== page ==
Monday, December 6, 2010
The Lost Art of the Double Feature: Box Elder (2008) & One Too Many Mornings (2010)
"You can never get a cup of tea large enough or a book long enough to suit me." - C.S. Lewis
Ok, you caught me. I don't really enjoy tea and rarely sit down to read a lengthy book but I do occasionally entertain the idea of doing so. Truth be told I am much more likely to snuggle up with a bottomless Big Gulp of soda and a couple DVDs (or VHSs) but I think the sentiment remains the same. Back in the "good old days" (aka when I didn't have things like job searching to steal my attention) I could watch two or three movies in a row with out a second thought and one of my favorite ways to do this was a Drive In that would play a double bill of modern films that had some sort of linking idea or them. So, in an attempt to partly relive that type of experience but at the same time share some of my favorite films with the small section of the world that wastes their time reading this blog, I chose to embark on this article series.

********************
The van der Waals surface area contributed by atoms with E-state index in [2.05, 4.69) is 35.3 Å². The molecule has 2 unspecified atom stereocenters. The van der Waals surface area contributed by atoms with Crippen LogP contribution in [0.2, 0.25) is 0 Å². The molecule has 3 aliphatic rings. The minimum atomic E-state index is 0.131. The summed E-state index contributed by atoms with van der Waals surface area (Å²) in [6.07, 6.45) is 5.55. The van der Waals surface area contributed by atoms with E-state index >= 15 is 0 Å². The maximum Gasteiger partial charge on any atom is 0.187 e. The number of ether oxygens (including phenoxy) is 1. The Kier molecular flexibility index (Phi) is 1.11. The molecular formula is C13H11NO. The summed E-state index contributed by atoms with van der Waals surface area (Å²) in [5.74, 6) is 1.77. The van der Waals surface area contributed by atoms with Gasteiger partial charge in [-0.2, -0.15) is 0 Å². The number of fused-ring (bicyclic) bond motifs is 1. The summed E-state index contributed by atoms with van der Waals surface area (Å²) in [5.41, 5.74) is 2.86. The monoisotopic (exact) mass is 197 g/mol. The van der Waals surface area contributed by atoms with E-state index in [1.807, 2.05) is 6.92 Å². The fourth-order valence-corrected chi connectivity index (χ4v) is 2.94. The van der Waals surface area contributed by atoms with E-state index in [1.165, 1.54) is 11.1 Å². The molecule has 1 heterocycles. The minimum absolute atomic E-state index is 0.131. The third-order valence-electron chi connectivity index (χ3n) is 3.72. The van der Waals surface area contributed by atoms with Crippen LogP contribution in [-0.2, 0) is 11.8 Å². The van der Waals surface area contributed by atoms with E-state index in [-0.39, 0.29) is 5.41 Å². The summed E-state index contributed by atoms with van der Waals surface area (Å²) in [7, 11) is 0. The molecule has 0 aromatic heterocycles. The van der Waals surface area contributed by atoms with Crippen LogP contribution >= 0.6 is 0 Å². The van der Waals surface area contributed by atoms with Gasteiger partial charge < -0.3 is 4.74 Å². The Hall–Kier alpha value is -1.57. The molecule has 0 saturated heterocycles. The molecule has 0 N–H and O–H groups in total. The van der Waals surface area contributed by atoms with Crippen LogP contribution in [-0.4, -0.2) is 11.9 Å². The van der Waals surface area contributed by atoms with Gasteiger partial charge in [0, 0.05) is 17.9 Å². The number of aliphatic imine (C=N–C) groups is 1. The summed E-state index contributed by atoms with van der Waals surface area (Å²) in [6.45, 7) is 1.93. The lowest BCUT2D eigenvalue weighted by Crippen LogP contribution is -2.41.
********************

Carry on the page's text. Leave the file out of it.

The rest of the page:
I decided to start with two recent films that are both hilarious but also creep up on you with how much they can relate to your life, well at least for me anyways. First up is one of my favorite independent films, Box Elder; The definitive college and/or slacker comedy of my generation. Written, staring, and directed by Todd Sklar this film follows a group of college bros coasting through their last few years of school. Dealing with all the goodies and problems available to them at this stage of life (booze, broads, betrayal, and BLTs), the film presents a comedic yet honest look at getting a "higher" education. While the film could rest on these laurels alone, Sklar strives for even more with some great cinematography and sound track selections. Lastly, I would be doing a grace injustice if I didn't mention the performance of Alex Rennie as himself who steals every scene he's in, everyone was great but he was the best. I instantly fell in love with the film when I saw it in college, and when I return to (which I do often) I am reminded of all those great times (even if they were just a few years ago.)
It is customary to take an intermission between the films of a double feature and I utilize that time to hit the bathroom (if necessary) and grab some fuel before round two. As you might have guessed if you lingered over the picture above, or have ever seen Box Elder, I elected to make a sandwich and partner it up with a tall glass of milk (although coke and/or alcohol are suitable substitutes if you're of age and so inclined to do so.) So if you also venture into this little double feature, make sure you have the necessary items on hand. Trust me, if there is one thing your urge you'll have after Box Elder it's for a sandwich or possibly to put a tie on your house hold pet.